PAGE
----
Finding the right retail tenants to lease shops within your shopping centre can be quite a special process. It is a matter of finding the right tenant for the location and the tenancy mix. Every shop is different; every shopping centre is unique. Your prospecting model for finding new tenants should be carefully crafted.
When you make the right leasing decisions, everyone benefits. The landlord, customers, and the other tenants all see benefits in the choices that you make in finding the best tenant for the property and the shop.
So how do you get this started?
Site assessment is really important as the first part of planning the tenant sourcing process. When you find the right tenant(s) and place them successfully into the property, the benefits are many given the factors of customer attraction that occur from a good tenant placement.
When you build and strengthen customer visits, you boost sales. When you keep a customer in a property for a longer period, you boost sales. Everything has a retail customer focus first and foremost.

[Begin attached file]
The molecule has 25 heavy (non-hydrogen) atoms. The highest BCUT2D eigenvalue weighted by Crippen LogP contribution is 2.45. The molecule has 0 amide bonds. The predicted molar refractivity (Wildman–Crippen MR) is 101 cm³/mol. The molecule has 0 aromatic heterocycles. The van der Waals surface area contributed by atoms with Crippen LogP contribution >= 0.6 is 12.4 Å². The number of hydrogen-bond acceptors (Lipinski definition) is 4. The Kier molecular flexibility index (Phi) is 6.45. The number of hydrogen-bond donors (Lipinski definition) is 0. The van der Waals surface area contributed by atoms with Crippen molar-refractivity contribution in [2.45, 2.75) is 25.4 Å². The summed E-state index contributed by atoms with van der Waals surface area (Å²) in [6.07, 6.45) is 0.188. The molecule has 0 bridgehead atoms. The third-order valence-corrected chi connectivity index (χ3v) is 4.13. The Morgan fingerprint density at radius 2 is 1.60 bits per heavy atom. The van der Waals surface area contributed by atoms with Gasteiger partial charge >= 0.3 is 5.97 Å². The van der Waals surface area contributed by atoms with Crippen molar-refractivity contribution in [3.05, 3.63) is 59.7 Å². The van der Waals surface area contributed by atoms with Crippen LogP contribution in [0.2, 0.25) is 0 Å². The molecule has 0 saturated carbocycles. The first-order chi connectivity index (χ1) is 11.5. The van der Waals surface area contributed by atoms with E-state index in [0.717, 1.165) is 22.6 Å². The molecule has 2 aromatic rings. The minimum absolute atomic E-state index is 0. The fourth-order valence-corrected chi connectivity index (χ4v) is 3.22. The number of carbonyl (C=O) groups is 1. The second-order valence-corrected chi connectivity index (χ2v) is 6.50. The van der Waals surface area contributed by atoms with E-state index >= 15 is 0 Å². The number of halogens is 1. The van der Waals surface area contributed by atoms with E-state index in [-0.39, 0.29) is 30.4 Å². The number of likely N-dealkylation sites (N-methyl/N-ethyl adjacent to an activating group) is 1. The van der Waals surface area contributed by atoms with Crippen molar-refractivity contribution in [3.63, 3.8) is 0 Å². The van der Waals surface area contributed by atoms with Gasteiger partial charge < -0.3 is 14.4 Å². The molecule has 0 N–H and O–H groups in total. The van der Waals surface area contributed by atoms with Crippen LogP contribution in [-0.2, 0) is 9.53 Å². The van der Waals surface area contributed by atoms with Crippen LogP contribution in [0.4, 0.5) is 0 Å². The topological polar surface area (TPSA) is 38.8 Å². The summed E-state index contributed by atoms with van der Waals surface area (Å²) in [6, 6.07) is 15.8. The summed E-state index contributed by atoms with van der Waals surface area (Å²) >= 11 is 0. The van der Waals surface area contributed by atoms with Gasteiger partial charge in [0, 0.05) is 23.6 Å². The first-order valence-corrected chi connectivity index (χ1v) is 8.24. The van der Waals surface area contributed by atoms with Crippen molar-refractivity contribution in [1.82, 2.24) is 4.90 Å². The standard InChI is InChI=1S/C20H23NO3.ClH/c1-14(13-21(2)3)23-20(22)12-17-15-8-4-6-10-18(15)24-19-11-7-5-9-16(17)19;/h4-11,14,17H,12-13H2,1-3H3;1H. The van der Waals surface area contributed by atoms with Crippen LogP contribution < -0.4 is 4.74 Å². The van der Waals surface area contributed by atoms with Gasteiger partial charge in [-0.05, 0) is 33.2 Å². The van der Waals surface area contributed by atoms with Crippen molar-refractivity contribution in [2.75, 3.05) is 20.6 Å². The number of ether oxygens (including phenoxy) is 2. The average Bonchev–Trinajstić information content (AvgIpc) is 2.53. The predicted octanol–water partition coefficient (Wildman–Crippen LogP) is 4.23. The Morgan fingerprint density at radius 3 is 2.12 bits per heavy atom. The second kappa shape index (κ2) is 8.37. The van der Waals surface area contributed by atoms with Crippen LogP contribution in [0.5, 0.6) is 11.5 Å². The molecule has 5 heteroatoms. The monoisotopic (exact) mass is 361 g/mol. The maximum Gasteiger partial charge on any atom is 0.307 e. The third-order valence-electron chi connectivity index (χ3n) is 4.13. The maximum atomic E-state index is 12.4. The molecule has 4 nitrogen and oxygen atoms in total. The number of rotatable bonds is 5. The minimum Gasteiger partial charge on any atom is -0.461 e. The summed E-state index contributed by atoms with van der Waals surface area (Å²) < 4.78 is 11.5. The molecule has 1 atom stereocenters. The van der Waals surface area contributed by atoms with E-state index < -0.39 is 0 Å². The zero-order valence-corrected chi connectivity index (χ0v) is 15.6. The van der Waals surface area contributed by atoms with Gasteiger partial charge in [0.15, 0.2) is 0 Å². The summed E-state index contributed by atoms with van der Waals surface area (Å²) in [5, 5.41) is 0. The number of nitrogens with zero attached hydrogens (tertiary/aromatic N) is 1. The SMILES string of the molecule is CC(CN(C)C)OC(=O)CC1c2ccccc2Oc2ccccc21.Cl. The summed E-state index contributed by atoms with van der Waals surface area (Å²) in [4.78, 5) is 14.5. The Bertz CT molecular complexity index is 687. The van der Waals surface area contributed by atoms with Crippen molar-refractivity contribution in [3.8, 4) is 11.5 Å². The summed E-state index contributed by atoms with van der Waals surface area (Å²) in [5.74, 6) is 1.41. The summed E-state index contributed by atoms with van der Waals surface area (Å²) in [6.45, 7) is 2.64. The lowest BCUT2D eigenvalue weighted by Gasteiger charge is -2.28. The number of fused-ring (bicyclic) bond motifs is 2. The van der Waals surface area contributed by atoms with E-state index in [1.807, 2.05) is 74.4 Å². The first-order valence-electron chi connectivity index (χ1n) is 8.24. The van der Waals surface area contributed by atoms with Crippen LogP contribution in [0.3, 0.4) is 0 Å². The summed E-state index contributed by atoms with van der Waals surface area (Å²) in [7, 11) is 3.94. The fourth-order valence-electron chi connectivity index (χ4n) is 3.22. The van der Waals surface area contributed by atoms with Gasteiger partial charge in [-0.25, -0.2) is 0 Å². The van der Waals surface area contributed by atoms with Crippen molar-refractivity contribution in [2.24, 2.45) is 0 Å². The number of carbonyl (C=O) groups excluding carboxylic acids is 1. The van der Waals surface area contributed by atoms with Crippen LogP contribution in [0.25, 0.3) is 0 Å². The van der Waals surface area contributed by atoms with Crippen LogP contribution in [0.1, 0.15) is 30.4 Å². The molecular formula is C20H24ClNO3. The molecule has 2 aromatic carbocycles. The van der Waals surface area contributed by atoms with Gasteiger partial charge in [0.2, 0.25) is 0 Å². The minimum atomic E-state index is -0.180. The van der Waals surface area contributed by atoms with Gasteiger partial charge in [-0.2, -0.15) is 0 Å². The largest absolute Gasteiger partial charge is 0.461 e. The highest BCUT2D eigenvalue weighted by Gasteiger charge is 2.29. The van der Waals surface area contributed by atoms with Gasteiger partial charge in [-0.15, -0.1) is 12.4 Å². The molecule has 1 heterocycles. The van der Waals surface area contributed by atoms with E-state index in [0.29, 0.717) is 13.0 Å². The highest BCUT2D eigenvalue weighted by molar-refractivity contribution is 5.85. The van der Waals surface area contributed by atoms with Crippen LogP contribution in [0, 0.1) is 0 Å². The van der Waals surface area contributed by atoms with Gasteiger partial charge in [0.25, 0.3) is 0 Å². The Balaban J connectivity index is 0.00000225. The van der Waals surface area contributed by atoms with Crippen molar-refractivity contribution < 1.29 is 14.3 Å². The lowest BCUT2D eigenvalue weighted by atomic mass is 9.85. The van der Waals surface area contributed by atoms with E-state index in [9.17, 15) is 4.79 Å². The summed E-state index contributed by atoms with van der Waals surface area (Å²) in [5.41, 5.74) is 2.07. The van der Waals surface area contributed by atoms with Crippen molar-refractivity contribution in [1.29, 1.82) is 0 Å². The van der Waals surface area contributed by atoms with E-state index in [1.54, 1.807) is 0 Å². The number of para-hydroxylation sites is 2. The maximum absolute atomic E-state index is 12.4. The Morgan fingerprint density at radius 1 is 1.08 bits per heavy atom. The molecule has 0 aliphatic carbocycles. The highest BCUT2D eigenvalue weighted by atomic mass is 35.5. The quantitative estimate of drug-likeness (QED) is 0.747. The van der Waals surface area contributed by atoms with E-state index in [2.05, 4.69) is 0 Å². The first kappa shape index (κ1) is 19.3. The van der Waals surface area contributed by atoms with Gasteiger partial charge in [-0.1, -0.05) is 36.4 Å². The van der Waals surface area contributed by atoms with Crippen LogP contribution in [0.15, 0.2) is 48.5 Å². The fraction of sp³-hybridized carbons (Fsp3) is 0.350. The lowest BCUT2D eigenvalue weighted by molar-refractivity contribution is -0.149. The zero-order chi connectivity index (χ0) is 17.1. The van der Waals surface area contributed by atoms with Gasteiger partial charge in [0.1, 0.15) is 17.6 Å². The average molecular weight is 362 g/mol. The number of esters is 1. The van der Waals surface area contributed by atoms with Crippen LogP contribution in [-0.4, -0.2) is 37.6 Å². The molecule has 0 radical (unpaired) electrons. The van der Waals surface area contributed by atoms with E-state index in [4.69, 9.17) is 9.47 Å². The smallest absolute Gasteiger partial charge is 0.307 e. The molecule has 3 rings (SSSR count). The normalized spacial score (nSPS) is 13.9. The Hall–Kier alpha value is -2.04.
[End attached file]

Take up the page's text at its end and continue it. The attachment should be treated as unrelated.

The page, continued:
Develop a leasing strategy and a plan of attack to find the best tenants for your vacancy. Here are some variables to help with starting that assessment process:
- Tenant types – Understand the type(s) of tenant that you need for the vacancy. Look at the greater tenant mix as part of that process. Who are your strong and weak tenants and why is that so? Where are those tenants located in the property? Can you choose a strong merchandise type that will suit your vacancy?
- Customer surveys – Regularly connect with your customers so you can understand why they come to your shopping centre and when they do that. Are they coming to your property for shopping needs and or ‘pleasure’? A bit of ‘retail pleasure’ will always add to the customer interest. Perhaps you can add a tenant type that is more of a ‘destination’ for customers and will help pull in more customers from your local demographic.
- The Retail Competition – It always pays to know what your shopping center competition is doing when it comes to rents, vacancies, and customers. Keep a close eye on your retail competition and determine what strengths and weaknesses may exist in their property that can have an influence on what you do from a retail sense.
When you know the local factors that will have an impact on your retail property, you can make the right leasing choices. That’s how things work in retail shopping centre management and leasing.